Next Generation Firewall (NGFW)

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Configuring Hairpin NAT (VIP) in Fortigate

  • 1.  Configuring Hairpin NAT (VIP) in Fortigate

    Posted Apr 23, 2020 09:11 AM
    Hair-pinning, in a networking context, is the method where a packet travels to an interface, goes out towards the Internet but instead of continuing on, makes a "hair pin turn", and comes back in on the same interface. Initially, it may seem unnecessary or pointless even but it does serve a purpose.

    https://docs.fortinet.com/document/fortigate/5.4.0/cookbook/105831
    https://docs.fortinet.com/document/fortigate/5.4.0/cookbook/856642/configuring-hair-pinning-on-a-fortigate#Configuring_Hair-pinning_on_a_FortiGate 

    Hairpin design

    ....but it does serve a purpose though and am still struggling to understand the genesis of this NAT technique. 


  • 2.  RE: Configuring Hairpin NAT (VIP) in Fortigate

    Posted Apr 24, 2020 12:31 PM
    Imagine that you have a Guest WiFi running on port2 and a WAN port with 1.2.3.0/28. Preferably, you'll want to seperate this guest network as much as possible from your office automation network on port1. This means that you don't configure the DHCP Server to forward DNS requests to your internal DNS server but to something like 8.8.8.8.

    Now, some guest tries to reach yourcompanywebsite.com that you happen to host yourself in your office automation network. Ergo, the client does a lookup to 8.8.8.8 and gets back the Public IP belonging to yourcompanywebsite.com (e.g. 1.2.3.4)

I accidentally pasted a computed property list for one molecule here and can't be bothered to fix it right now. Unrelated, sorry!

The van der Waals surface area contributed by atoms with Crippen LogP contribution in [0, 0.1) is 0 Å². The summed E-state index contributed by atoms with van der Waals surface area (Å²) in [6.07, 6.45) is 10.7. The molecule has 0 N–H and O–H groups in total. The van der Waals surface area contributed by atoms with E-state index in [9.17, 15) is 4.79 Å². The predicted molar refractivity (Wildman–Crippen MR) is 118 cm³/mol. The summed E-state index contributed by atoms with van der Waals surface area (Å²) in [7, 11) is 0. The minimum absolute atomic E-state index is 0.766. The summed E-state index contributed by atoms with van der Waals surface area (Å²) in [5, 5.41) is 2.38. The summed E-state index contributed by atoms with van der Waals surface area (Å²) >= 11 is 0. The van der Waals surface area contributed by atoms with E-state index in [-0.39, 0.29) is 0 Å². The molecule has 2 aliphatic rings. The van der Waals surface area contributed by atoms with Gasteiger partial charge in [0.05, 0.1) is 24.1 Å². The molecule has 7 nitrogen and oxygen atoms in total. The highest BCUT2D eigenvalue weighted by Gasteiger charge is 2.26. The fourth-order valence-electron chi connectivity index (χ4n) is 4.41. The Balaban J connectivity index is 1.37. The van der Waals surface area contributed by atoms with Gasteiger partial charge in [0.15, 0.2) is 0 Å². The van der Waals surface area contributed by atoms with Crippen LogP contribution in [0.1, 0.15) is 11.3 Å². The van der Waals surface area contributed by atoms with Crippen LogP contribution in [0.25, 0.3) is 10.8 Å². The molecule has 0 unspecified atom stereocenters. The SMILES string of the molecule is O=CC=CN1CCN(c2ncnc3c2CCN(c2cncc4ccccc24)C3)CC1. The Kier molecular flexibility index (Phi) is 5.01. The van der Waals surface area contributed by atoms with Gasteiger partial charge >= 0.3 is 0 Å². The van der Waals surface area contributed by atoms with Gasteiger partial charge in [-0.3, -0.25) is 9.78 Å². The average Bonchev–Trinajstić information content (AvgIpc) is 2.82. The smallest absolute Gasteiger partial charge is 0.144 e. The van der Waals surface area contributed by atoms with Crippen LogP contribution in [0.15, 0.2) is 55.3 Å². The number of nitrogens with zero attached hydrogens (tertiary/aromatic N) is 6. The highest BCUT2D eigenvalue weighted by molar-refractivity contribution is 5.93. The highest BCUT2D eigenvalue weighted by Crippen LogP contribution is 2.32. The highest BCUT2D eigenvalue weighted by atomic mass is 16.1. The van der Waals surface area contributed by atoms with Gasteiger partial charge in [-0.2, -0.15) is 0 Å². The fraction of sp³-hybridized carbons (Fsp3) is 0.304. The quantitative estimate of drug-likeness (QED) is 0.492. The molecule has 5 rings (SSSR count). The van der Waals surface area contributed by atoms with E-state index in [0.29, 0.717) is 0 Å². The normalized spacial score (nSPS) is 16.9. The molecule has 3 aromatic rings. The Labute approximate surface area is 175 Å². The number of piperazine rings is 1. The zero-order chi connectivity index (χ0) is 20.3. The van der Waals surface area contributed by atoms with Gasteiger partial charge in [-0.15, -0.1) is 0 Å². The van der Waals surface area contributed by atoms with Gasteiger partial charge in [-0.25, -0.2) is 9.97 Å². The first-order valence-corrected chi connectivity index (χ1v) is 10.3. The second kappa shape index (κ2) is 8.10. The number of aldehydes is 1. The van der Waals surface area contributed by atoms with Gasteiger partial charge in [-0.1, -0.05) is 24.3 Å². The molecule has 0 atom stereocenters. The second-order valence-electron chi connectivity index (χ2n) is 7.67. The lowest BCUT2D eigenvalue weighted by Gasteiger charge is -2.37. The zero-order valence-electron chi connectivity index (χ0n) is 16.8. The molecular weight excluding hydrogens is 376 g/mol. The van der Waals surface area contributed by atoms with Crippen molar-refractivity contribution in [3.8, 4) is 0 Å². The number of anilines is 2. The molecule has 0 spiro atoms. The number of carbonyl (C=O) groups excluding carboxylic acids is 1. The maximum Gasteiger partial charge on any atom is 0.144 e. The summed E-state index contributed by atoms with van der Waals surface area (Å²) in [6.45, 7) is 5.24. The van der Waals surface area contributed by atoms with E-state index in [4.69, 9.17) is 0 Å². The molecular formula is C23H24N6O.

The client starts an HTTPS session towards 1.2.3.4 and sends the packet to it's default gateway (port2 on the FortiGate). The FortiGate then tries to forward this packet to 1.2.3.4 but.. oh noes, the FortiGate has that IP address in it's public range on WAN1! Now what, does the FortiGate 'forward' this traffic to itself?

    Enter the hairpin NAT, which will allow the FortiGate to not 'panic' as it detects that the 'forwarding' is originating from itself, matching the session initiated by the client, and forward the traffic to the internal web server running yourcompanywebsite.com.

    One might think: why not just run a recursive DNS server on the FortiGate that will answer queries to yourcompanywebsite.com and resolve it to the internal IP address of the corresponding web server? Well - the most obvious reason is that by doing so, you’ll break the strict segmentation of the guest network and the office automation network. By having it flow through the hairpin, you’ll allow the traffic in a slightly different fashion and yet limit the possibility of human error.